Honeywell has been selected by Frost & Sullivan, Palo Alto, Calif., as the recipient of the 2004 Frost & Sullivan Technology Leadership Award for its efforts to integrate building management technologies and security systems.
"Integration is a wonderful concept, but it's hard to deploy in a way that customers see the value of it instead of as an added expense," declared Greg Turner, director of global offer management, Honeywell Building Solutions, Minneapolis. "We've been doing this since the 1970s and have gone through a couple of generations and iterations, and we provide it to simplify rather than complicate.
"It obviously helps that we are a manufacturer that has major products all over the HVAC, fire, video, intrusion and access arenas," he pointed out. "The fact that we have specialization in each of those areas gives us a good knowledge base to put the best of all those things together without overly complicating it for the customer with subsystem vendors."
Research analyst and program leader Sapan Agarwal explained the selection process. "We have all these parameters that we list, and we short-list companies and talk about their competencies and prepare a write-up," he related. "We compare key criteria versus what they are actually doing and it goes to committee and they give a green signal or shoot it down.
"When I was working on the study, I would talk with major companies and try to short-list the companies for their capabilities under different categories," Agarwal continued. "They all claim they are offering integrated solutions. Everybody seems to be a contender. We need to see who is actually offering a platform better than the rest.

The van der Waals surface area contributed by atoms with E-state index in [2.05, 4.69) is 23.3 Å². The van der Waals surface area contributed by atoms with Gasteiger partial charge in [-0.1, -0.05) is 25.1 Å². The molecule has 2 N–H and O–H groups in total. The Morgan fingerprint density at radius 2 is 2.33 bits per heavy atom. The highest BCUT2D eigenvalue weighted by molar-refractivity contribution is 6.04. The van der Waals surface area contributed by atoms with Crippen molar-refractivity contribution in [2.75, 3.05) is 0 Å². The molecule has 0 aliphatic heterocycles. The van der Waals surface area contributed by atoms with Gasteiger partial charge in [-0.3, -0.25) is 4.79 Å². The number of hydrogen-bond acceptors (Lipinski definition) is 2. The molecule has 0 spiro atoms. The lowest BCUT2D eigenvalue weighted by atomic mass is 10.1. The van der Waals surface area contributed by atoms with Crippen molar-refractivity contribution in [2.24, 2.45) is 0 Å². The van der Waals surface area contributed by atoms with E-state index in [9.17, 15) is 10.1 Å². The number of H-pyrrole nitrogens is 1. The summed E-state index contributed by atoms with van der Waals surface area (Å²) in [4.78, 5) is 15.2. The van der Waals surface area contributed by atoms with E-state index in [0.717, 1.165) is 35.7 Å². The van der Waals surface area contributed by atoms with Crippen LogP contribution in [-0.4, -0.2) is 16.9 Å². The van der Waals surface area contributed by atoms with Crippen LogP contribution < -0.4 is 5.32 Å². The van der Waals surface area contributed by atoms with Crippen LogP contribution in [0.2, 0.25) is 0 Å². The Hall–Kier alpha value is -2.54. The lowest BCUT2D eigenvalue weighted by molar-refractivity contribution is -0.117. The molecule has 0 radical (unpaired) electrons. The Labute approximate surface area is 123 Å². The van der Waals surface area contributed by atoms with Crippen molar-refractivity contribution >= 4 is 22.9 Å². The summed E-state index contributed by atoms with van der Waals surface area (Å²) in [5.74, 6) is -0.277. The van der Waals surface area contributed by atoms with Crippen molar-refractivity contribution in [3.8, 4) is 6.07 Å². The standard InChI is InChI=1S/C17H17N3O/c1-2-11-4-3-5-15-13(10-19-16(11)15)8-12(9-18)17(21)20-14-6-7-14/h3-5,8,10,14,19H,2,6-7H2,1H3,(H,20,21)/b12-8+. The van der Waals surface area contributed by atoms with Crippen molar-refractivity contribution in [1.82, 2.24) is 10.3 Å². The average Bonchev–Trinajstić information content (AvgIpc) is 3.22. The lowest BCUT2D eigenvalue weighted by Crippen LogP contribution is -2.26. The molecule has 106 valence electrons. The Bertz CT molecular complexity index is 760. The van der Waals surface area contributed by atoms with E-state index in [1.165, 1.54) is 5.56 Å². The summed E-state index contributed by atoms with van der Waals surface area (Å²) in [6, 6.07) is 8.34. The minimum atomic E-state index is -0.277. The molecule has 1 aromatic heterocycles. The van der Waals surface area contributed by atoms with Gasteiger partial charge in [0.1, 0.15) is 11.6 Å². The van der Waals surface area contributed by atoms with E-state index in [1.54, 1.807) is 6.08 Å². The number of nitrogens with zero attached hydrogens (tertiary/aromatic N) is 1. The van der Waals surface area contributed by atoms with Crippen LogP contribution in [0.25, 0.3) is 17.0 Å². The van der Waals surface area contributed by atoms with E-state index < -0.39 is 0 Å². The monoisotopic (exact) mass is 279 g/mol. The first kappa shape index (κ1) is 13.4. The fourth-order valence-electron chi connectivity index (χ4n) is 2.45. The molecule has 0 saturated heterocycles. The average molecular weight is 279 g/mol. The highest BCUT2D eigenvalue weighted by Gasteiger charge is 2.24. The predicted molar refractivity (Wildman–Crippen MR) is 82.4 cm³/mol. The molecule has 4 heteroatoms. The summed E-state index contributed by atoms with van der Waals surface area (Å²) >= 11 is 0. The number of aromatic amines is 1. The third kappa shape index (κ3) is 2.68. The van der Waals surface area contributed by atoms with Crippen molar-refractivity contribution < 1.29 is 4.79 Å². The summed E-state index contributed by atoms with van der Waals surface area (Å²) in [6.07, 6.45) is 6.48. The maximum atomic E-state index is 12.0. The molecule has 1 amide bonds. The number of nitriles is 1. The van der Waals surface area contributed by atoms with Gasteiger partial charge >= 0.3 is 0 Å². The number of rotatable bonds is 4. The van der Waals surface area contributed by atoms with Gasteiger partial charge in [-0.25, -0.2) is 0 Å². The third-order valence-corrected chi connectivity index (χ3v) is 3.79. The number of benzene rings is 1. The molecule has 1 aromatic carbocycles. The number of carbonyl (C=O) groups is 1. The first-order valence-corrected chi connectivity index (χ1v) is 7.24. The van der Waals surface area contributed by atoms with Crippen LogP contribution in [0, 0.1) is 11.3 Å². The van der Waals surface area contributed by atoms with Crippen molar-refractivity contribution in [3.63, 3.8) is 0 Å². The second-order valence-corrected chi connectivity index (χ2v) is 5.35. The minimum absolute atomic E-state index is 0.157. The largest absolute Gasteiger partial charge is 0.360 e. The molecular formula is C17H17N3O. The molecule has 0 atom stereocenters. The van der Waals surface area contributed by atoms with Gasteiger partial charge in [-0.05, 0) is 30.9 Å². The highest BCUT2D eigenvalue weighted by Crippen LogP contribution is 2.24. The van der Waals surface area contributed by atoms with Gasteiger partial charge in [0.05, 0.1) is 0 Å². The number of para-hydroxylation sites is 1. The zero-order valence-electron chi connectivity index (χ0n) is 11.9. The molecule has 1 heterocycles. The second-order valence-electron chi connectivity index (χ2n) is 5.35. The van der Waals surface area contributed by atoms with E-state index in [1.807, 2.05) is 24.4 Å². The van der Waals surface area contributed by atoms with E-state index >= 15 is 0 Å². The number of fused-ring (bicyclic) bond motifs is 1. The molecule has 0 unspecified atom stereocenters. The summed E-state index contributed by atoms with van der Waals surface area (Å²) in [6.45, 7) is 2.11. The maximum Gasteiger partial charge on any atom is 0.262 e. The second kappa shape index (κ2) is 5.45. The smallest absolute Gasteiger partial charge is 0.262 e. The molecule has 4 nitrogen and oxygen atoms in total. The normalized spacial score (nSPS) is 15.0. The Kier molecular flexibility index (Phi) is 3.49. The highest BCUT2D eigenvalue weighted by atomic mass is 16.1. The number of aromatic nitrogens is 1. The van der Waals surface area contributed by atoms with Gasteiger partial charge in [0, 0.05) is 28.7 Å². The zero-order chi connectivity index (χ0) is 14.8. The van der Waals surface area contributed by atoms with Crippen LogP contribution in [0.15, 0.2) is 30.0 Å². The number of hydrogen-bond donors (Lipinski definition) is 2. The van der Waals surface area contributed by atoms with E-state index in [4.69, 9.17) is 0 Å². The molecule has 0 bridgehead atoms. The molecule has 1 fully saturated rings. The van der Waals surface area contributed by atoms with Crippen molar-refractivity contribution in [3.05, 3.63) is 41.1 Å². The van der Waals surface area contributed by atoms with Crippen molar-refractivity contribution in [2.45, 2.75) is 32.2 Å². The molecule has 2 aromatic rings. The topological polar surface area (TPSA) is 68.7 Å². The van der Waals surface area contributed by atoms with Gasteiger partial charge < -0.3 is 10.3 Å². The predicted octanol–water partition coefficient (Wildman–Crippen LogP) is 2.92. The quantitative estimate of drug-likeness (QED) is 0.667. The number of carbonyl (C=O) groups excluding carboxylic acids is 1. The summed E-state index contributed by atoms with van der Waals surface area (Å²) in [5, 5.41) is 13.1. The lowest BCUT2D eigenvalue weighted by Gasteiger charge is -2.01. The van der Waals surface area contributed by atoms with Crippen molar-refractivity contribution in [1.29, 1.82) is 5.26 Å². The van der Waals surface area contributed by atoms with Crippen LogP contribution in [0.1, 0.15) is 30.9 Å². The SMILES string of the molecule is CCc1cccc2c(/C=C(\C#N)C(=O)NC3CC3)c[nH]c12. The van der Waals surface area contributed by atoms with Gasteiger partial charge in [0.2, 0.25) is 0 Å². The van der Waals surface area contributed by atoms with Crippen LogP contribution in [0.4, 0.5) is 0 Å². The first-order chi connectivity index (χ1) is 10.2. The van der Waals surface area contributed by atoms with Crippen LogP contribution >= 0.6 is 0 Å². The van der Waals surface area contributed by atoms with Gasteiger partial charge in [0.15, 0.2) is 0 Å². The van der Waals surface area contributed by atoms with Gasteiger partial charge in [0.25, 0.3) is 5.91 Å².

"Honeywell has a very good infrastructure in place, but we need to see what degree of integration can be achieved using various systems," he commented. "Honeywell started integrating systems back in the 1970s. We stressed this historical development since they have a rich experience in that area. The platform that has evolved out of it is more robust and flexible.
"The first selection criteria is the technology in the industry - how many competitors have similar technology?" Agarwal asked. "Does the technology refinement process meet changing needs?"
Also considered is:
- the value-added technical and service to customers,
- the adoption rate - how well it was received in the market,
- any new product innovation, and
- time to market.
Integration of all building systems is important in many situations, such as process control plants, Turner said.
"The big new emerging trend for us has been this desire to integrate security and process control together," Turner reported. "When an emergency occurs in a facility, they want instant visibility at the master station so the operator can make split-second decisions about the safety of the plant and process.
"We found that it's very important for a process operator to understand the security situation of the plant," he explained. "Customers with high-risk facilities are very interested in an orderly shutdown.
"If a guy drove through the front gate, we can shut down the process in an orderly manner and reduce the threat if that guy is going to slam into a reactor section of the chemical plant or in some way try to disrupt the process," Turner emphasized. "Whether he is carrying a bomb, he can do enough damage with a vehicle or hand to cause a high loss of life."